Black feminism and culture in the Nordics: Who gets to be heard and seen and on what terms?
During the summer of 2020 Black activists mobilized throughout the Nordics to organize Black Lives Matter demonstrations to not only show solidarity with Black Americans, but also to call attention to the state-sanctioned violence and structural racism that Black/Afro-diasporic communities face here in the Nordics. Since then, anti-Black racism has once again become a topic for both cultural and political debates, raising questions about who gets to be seen and heard, and on whose terms.
Much of this work has been taken up by Black women who have long organized against racism, sexism, and other intersecting forms of oppression in the Nordics. Yet at the same time, Black women’s histories, experiences, and perspectives are often overlooked and marginalized – including within anti-racist, non-white, and feminist spaces.
This panel discussion centers four Black women from different Nordic countries who through their cultural, intellectual, and political engagement have contributed to the highlighting of representations, experiences, and perspectives of Black women. The discussion will be moderated by Jasmine Kelekay.
The event is organized in collaboration with the journal Astra.
Jasmine Kelekay is an Afro-Finland-Swedish researcher and activist focusing on anti-Black racism and Black activism in the Nordics. She is a PhD candidate at the University of California, Santa Barbara and a visiting researcher at the Centre for Multidisciplinary Studies on Racism (CEMFOR) at Uppsala University. Kelekay is guest editor for Astra’s recently published special issue on Black feminism in the Nordics.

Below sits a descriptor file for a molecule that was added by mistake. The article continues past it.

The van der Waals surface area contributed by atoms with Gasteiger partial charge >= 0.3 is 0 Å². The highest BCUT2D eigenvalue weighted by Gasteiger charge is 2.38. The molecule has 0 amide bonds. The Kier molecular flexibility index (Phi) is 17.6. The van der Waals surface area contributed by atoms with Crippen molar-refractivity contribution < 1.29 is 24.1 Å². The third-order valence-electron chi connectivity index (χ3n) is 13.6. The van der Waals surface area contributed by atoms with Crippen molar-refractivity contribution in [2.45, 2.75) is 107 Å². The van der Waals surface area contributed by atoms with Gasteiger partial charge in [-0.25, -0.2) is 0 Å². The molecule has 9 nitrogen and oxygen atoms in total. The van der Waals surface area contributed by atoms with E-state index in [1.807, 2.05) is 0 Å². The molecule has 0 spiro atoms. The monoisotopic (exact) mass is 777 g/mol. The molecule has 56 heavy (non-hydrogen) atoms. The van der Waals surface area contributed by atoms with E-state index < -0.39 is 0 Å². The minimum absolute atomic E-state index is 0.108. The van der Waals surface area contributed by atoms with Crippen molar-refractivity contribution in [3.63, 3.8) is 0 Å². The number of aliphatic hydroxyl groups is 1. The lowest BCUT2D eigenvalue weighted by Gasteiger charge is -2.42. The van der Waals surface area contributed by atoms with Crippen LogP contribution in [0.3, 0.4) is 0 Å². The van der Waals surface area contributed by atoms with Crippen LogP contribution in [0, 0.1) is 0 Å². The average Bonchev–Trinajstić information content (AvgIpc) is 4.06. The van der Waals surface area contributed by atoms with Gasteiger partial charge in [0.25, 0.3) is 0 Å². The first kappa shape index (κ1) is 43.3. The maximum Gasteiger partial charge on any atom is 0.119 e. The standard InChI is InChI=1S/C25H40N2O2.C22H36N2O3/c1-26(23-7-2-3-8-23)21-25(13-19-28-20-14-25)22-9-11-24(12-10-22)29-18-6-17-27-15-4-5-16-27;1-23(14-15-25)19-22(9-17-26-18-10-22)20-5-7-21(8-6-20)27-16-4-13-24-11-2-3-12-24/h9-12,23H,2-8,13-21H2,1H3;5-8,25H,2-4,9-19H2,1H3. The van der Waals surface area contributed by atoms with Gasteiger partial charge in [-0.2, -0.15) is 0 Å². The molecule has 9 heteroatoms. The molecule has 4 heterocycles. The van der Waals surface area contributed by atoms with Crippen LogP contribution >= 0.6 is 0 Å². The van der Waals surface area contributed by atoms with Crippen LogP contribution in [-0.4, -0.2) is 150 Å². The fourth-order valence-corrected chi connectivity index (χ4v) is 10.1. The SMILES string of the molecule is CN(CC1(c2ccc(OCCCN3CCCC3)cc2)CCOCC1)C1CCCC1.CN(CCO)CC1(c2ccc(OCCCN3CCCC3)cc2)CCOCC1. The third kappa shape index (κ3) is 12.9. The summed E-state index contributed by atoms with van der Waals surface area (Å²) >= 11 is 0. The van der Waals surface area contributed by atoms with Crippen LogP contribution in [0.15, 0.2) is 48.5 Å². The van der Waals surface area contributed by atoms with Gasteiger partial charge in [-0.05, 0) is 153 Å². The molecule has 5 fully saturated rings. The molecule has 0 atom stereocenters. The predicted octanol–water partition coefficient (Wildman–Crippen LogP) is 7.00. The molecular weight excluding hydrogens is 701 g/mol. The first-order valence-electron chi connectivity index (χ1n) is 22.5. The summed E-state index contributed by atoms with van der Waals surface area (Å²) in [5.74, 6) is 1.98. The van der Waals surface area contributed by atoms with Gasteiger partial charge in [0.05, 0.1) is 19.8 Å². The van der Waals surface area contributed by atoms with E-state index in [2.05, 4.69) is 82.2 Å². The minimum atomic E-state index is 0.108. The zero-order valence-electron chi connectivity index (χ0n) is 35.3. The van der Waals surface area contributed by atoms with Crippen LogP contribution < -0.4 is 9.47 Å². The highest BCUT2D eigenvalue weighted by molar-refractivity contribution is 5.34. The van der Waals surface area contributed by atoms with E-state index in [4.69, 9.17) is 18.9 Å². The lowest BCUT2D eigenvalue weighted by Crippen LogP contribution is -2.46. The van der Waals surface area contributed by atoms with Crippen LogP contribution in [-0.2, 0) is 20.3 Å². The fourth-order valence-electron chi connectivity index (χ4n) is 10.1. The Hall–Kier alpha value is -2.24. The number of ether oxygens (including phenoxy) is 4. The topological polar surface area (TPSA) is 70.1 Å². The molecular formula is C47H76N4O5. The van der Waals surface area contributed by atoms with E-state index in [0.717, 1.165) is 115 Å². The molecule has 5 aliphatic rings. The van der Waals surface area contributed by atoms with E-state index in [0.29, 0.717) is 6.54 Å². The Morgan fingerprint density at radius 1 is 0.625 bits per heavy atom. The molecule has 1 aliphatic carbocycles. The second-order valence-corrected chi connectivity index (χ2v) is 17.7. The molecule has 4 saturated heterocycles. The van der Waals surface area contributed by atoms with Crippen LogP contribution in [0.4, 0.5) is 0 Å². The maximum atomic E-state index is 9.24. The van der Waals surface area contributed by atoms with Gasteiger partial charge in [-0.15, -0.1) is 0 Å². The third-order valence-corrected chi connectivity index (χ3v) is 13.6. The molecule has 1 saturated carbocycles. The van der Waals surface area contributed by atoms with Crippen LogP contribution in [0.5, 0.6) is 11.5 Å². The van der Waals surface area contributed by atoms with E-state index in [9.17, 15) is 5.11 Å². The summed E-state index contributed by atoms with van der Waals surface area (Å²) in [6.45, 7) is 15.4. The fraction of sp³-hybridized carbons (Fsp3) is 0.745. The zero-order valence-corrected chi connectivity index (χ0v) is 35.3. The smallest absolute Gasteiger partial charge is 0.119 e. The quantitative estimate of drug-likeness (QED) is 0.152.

The panel features:
Judith Kiros is a Swedish poet, literary scholar, critic, and journalist. Kiros is one of the founders of the anti-racist and feminist platform Rummet, which was founded in 2013. In 2019, she was part of establishing Kontext Press, a multimedia platform for considerate journalism and critical entertainment. In 2019 Kiros debuted with the critically acclaimed book of poetry, O, based on Shakespeares Othello, dealing with Blackness and gender.
Phyllis Akinyi is a Danish-Kenyan dancer, choreographer, performance artist, and dance researcher. Akinyi works with contemporary folklore, the ‘Betwixt and Between’, and spiritual rituals in the Diaspora. She is currently in NYC developing her latest performance piece about grief, expected to premiere in May 2021. She is chair of Independent Choreographers Denmark (De Frie Koreografer) and is passionate about pushing the Danish art scene to evolve, expand, and be more including of BIPOC artists and non-Western traditions.
Monica Gathuo is a community organiser and media producer located in Helsinki, Finland. Gathuo works as a co-coordinator for ARMA Alliance (Anti-Racism Media Activist Alliance) and researches the digital media usage of women of colour in Finland. She collaborates with POC led grassroots organisations and supports initiatives led by the youth of color.
Deise Faria Nunes is a Norwegian-based Brazilian performance practitioner and art researcher. Nunes is currently a PhD fellow in the program Theatre in Context at the University of Agder. She is the founder of the company Golden Mirrors Arts Norway, focusing on production and diffusion of works and thoughts by Black women. Nunes is also a freelance writer.Go to Facebook event page